Communicating with a person with dementia can be difficult as dementia progresses. Our good friend Rebecca had a hard time communicating as time passed, but because we knew her Life Story, we were able to bring forward memories and stories to help her feel in the flow of life.
We also knew she that she liked to express an opinion. She loved it when staff and volunteers at the Best Friends™ Day Center asked for her opinion, talked to her about the day, and showered her with hugs and smiles! They made her feel safe, secure and valued in spite of her communication challenges.
Staying connected and in the flow of life gets harder and harder as the ability to communicate declines or even vanishes. But even when the brain has been damaged, or aphasia and other difficulties impede communication, persons with dementia still want to communicate. They need us to keep trying with our words and actions.
These eight steps, drawn from the Best Friends™ approach, can help you stay connected to people like Rebecca.
1. Draw on the Life Story. Knowing someone’s Life Story is the key to good conversation. The specifics of the life story offer many topics and also help you communicate nonverbally in appropriate ways.
2. Go beyond words. Remember the power of smiles, enthusiasm, and hugs and handshakes, if they are welcomed. (The Life Story should tell you!) Body language communicates that you are a friend, someone approaching with a loving spirit. The writer Maya Angelou said it best: “People will forget what you said, people will forget what you did, but people will never forget how you made them feel.” An upbeat tone of voice and lots of laughter can really make someone’s day.
3. Compliment, compliment, compliment. This powerful tool takes little time and costs no money. “Helen, you look so pretty in your pink sweater.” “Doctor, I can’t believe you delivered a thousand babies. You’re a hero!” Compliments reduce anxiety, fight depression, and cheer everyone up. Who can ever get enough?
4. Ask for an opinion. Asking someone for an opinion demonstrates that you value that person—and that opinion can be a simple yes or no. Ask a retired professor whether it’s worthwhile finishing your education, and you can evoke a vigorous nod. One staff member we know asks residents to choose her shade of lipstick each day. Even residents whose ability to communicate is slipping away can point or otherwise indicate their choice, and they love it when the staff person puts on what they chose. This simple activity evokes mother-daughter energy and conversations that friends have.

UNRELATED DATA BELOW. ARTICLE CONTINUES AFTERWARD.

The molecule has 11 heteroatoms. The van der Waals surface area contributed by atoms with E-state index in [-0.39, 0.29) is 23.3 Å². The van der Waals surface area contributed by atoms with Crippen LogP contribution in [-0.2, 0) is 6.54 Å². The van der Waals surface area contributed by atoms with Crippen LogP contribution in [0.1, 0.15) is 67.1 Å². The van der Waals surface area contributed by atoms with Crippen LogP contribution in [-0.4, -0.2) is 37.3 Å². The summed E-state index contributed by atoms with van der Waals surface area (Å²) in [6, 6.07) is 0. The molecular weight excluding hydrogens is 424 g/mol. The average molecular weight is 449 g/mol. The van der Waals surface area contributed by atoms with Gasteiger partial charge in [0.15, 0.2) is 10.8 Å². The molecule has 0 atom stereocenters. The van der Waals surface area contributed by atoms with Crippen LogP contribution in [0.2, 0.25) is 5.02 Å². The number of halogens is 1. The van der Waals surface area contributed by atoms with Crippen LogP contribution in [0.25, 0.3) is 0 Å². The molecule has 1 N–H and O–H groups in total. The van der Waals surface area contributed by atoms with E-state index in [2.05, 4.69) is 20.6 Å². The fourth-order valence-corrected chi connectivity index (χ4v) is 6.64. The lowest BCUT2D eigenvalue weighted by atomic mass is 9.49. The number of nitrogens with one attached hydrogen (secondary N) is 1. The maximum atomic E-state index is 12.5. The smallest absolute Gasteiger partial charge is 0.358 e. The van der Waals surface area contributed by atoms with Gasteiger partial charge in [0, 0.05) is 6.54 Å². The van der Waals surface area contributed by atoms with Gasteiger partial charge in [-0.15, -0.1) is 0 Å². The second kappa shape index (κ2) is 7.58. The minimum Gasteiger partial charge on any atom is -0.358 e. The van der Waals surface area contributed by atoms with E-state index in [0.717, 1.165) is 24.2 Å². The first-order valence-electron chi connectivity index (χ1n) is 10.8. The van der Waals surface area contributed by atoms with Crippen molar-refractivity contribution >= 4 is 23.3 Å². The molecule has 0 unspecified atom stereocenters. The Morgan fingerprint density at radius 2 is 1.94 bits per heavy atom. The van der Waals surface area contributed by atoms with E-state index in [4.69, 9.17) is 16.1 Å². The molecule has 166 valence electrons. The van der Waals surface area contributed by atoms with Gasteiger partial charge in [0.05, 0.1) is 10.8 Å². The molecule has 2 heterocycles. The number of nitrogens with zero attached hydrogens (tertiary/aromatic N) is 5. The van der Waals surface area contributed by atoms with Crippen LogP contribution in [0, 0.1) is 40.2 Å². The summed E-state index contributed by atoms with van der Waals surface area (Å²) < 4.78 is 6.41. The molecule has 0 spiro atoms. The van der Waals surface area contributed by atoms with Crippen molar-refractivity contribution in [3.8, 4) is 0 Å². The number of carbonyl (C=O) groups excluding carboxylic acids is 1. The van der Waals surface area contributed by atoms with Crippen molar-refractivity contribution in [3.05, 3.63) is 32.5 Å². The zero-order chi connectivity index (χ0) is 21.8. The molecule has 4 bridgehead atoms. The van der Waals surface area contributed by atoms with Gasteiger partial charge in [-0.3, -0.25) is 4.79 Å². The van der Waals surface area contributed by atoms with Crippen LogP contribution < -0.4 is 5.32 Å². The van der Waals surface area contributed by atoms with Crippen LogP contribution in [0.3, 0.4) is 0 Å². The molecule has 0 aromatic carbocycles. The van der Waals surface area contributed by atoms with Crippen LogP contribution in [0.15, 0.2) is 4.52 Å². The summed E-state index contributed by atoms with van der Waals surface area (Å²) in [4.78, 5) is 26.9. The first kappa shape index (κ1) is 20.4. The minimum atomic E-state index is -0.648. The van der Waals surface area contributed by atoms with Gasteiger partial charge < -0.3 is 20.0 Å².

5. Thumbs up, thumbs down. Tracy Byrne, former assistant director of the Best Friends Day Center in Kentucky, has a clever way to communicate with a man who no longer speaks. “Steve, at 3 o’clock we’re gathering for tea. Thumbs up or thumbs down?” The simple yes-no question and the invitation to express himself delights Steve and gets an answer every time.
6. Give simple choices. Do you want to wear the red or the blue sweater? Should I wear the fuchsia or the pale pink lipstick? Any kind of choice helps people feel they have some control over their lives.
7. Take the blame. When things just aren’t going well, take the blame and apologize. “I’m sorry Joe, it’s me, not you, but I’m just not understanding. Let’s try again.” Follow your apology with a positive remark: “I’m glad we are still friends” or “I know you will forgive me since we are friends.” This can smooth over rough waters and restore happiness and calm to the situation.
8. Be affirming. If the person’s words cannot be understood, make an affirming statement like “Doug, I always enjoy being with you” or “Mom, you usually have all the right ideas. What would I do without you?”
Care partners need to make the effort to keep the person engaged in life. Even with communication losses, the person still retains a desire to communicate. We need to do all we can to fulfill this desire.